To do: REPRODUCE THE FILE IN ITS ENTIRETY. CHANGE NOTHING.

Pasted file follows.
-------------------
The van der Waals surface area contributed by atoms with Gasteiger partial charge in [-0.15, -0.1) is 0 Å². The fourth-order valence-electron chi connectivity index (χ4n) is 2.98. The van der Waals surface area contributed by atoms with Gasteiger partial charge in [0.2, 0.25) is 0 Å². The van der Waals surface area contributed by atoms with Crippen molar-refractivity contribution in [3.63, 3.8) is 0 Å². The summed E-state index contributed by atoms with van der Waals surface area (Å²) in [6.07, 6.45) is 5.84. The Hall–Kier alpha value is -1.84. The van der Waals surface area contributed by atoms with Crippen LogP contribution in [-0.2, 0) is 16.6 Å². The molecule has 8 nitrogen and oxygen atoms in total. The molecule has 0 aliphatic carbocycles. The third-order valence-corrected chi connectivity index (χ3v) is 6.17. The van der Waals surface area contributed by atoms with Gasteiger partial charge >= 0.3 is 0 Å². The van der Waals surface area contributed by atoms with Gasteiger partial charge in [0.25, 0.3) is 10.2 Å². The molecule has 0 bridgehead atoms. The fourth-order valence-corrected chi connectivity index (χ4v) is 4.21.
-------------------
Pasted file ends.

The van der Waals surface area contributed by atoms with Gasteiger partial charge in [-0.15, -0.1) is 0 Å². The fourth-order valence-electron chi connectivity index (χ4n) is 2.98. The van der Waals surface area contributed by atoms with Gasteiger partial charge in [0.2, 0.25) is 0 Å². The van der Waals surface area contributed by atoms with Crippen molar-refractivity contribution in [3.63, 3.8) is 0 Å². The summed E-state index contributed by atoms with van der Waals surface area (Å²) in [6.07, 6.45) is 5.84. The Hall–Kier alpha value is -1.84. The van der Waals surface area contributed by atoms with Crippen LogP contribution in [-0.2, 0) is 16.6 Å². The molecule has 8 nitrogen and oxygen atoms in total. The molecule has 0 aliphatic carbocycles. The third-order valence-corrected chi connectivity index (χ3v) is 6.17. The van der Waals surface area contributed by atoms with Gasteiger partial charge >= 0.3 is 0 Å². The van der Waals surface area contributed by atoms with Gasteiger partial charge in [0.25, 0.3) is 10.2 Å². The molecule has 0 bridgehead atoms. The fourth-order valence-corrected chi connectivity index (χ4v) is 4.21.